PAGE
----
New York Churches Say They Don't Want To Be Among The Last To Reopen

May 18, 2020

Parts of New York State are gradually reopening, with Western New York authorized Monday to join five other regions of the state and begin Phase One of a four-phase process. The Capital Region will be allowed to begin reopening on Tuesday. 

Governor Andrew Cuomo said Monday that churches, synagogues, mosques and other houses of worship are not permitted to reopen, though, until Phase Four is reached. Religious leaders are asking the state for more guidance, and whether, if they practiced safe social distancing, they could open sooner than that.

Cuomo, at his daily coronavirus briefing, says because many religious services involve large gatherings, they cannot safely restart until Phase Four. Speaking in Buffalo, he compared a large worship event to the crowded sightseeing boats now banned in Niagara Falls.

“It’s the same thing, it’s all jammed boats, jammed temples, jammed churches,” Cuomo said. “The gathering is the issue.”

He says the first COVID-19 hot spot in New York stemmed from a religious gathering in New Rochelle.

But it could be several weeks, or even months, in some parts of the state hit hardest by the virus, before Phase Four of a reopening is reached.

Dennis Poust is with the Catholic Conference, which represents New York’s Catholic cardinals and bishops. Speaking via Skype, he says houses of worship were never formally closed by the state, and Catholic churches are still open for private prayer or to light a candle. But he says Catholic leaders decided to curtail public services as the COVID-19 pandemic raged in New York. Now, he says they are thinking of ways to reopen with safe social distancing and other precautions, and believes they can do that sooner than in Phase Four.

“The governor seemed to be saying is to reopen like normal would be a Phase Four situation, but we have no intention of reopening like normal,” said Poust. “We are going to have to put strict limits in terms of capacity in every church, and all sorts of restrictions.”

Reverend Jason McGuire, with the Christian lobbying group New Yorkers for Constitutional Freedoms, says evangelical church leaders understand that there is a state of emergency in New York because of the virus, but says state officials should work with religious leaders to find a balance that allows church services to resume.

“And that’s what this state government has failed to do,” McGuire said. “It’s good at restricting religious liberty, but hasn’t done so in the least restrictive means possible.”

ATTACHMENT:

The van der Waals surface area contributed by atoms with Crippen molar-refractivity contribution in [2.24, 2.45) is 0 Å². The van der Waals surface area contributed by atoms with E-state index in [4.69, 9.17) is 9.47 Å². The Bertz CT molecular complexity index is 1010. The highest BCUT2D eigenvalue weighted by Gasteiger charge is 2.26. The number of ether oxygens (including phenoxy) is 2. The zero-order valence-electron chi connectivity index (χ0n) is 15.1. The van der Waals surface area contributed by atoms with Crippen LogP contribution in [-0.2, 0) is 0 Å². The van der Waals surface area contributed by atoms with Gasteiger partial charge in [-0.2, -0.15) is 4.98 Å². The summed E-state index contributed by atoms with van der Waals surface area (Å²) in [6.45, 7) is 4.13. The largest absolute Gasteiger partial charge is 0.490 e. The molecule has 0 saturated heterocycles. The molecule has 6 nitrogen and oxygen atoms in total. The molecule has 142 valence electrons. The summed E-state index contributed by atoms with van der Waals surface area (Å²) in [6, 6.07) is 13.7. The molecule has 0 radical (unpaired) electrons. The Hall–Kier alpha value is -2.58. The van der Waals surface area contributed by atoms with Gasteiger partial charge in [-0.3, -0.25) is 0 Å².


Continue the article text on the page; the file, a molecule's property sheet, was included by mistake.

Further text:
McGuire’s group is sending a letter to Cuomo this week, saying the weeks-long shutdown has taken a toll on the evangelical communities. He asks, why if grocery stores, and now garden stores are allowed to reopen, and have several dozen people in the building at time, why can’t churches do the same? He says even the governor’s daily press briefings often contain as many people, at safe social distances, as a small rural church might see on a typical Sunday.  

“I’m watching these daily press conferences that are coming out of Albany and all across the state, and there’s 15 or so different members of the press there, staff people,” McGuire said. “There is a First Amendment right to free press, but the right to worship in our buildings is now being denied to us.”

McGuire has asked if churches could rent out drive-in movie theaters, which have been permitted to reopen, to hold services on Sunday mornings, but has received no answer. He says the worry is that some churches could go ahead and reopen anyway without any guidelines in place.

Cuomo on Sunday was asked by a reporter about permission to celebrate the orthodox Jewish holiday of Shavuot, which begins on May 28, if it could be done in very small groups. He said he and his team are considering whether to permit smaller religious gatherings and ceremonies for the upcoming Memorial Day holiday on May 25.

“I think we can,” Cuomo said. “That’s what we are talking through.”

He says he hopes to announce a decision soon.

Poust says when parishioners do return for Mass, it will be a different experience. Communion can be given, but only in the receiver’s hand, not by mouth, and the priest will have to sanitize their hands between each person. A communal cup offered as part of the sacrament would have to be curtailed for now. And there won’t be any singing.

“We don’t want to spread germs, and you spread germs by singing,” said Poust, who said there will be no choirs and, anyway, people will be wearing masks, making it difficult to sing. 

On Monday, church services in Italy were permitted to resume. Pope Francis reopened Saint Peter’s Basilica and held a private mass in side chapel, and some visitors had their temperatures taken when they entered and were told to sit five feet apart and wear masks.  

Houses of worship can also open in the neighboring state of Massachusetts as of Monday, if they observe strict social distancing guidelines. Outdoor services are encouraged.

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